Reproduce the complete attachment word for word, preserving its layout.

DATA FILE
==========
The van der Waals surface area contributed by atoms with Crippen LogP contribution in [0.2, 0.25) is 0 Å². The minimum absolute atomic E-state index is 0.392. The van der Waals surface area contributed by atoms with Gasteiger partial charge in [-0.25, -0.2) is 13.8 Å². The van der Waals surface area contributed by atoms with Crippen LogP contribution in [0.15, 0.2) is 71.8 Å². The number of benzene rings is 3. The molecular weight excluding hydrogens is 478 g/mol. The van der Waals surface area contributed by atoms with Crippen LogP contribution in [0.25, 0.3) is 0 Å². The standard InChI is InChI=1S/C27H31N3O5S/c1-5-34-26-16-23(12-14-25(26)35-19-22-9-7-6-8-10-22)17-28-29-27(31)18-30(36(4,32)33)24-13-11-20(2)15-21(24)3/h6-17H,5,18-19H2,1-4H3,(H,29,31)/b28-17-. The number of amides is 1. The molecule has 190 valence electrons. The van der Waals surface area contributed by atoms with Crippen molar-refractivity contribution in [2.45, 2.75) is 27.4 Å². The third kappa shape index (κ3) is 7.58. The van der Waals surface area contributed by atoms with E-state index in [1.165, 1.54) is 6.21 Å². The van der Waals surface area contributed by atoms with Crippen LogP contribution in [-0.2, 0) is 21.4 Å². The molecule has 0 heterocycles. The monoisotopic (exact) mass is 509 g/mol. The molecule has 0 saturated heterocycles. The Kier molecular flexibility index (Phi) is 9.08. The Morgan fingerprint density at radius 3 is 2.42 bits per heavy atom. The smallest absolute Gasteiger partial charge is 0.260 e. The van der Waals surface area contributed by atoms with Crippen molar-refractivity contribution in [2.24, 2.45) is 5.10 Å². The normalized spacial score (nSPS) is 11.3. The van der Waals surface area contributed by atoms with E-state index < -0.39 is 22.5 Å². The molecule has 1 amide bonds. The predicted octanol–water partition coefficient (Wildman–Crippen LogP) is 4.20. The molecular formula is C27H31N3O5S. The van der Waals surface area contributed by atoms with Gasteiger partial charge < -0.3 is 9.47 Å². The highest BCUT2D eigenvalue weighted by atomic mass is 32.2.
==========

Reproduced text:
The van der Waals surface area contributed by atoms with Crippen LogP contribution in [0.2, 0.25) is 0 Å². The minimum absolute atomic E-state index is 0.392. The van der Waals surface area contributed by atoms with Gasteiger partial charge in [-0.25, -0.2) is 13.8 Å². The van der Waals surface area contributed by atoms with Crippen LogP contribution in [0.15, 0.2) is 71.8 Å². The number of benzene rings is 3. The molecular weight excluding hydrogens is 478 g/mol. The van der Waals surface area contributed by atoms with Crippen LogP contribution in [0.25, 0.3) is 0 Å². The standard InChI is InChI=1S/C27H31N3O5S/c1-5-34-26-16-23(12-14-25(26)35-19-22-9-7-6-8-10-22)17-28-29-27(31)18-30(36(4,32)33)24-13-11-20(2)15-21(24)3/h6-17H,5,18-19H2,1-4H3,(H,29,31)/b28-17-. The number of amides is 1. The molecule has 190 valence electrons. The van der Waals surface area contributed by atoms with Crippen molar-refractivity contribution in [2.45, 2.75) is 27.4 Å². The third kappa shape index (κ3) is 7.58. The van der Waals surface area contributed by atoms with E-state index in [1.165, 1.54) is 6.21 Å². The van der Waals surface area contributed by atoms with Crippen LogP contribution in [-0.2, 0) is 21.4 Å². The molecule has 0 heterocycles. The monoisotopic (exact) mass is 509 g/mol. The molecule has 0 saturated heterocycles. The Kier molecular flexibility index (Phi) is 9.08. The Morgan fingerprint density at radius 3 is 2.42 bits per heavy atom. The smallest absolute Gasteiger partial charge is 0.260 e. The van der Waals surface area contributed by atoms with Crippen molar-refractivity contribution in [2.24, 2.45) is 5.10 Å². The normalized spacial score (nSPS) is 11.3. The van der Waals surface area contributed by atoms with E-state index < -0.39 is 22.5 Å². The molecule has 1 amide bonds. The predicted octanol–water partition coefficient (Wildman–Crippen LogP) is 4.20. The molecular formula is C27H31N3O5S. The van der Waals surface area contributed by atoms with Gasteiger partial charge < -0.3 is 9.47 Å². The highest BCUT2D eigenvalue weighted by atomic mass is 32.2.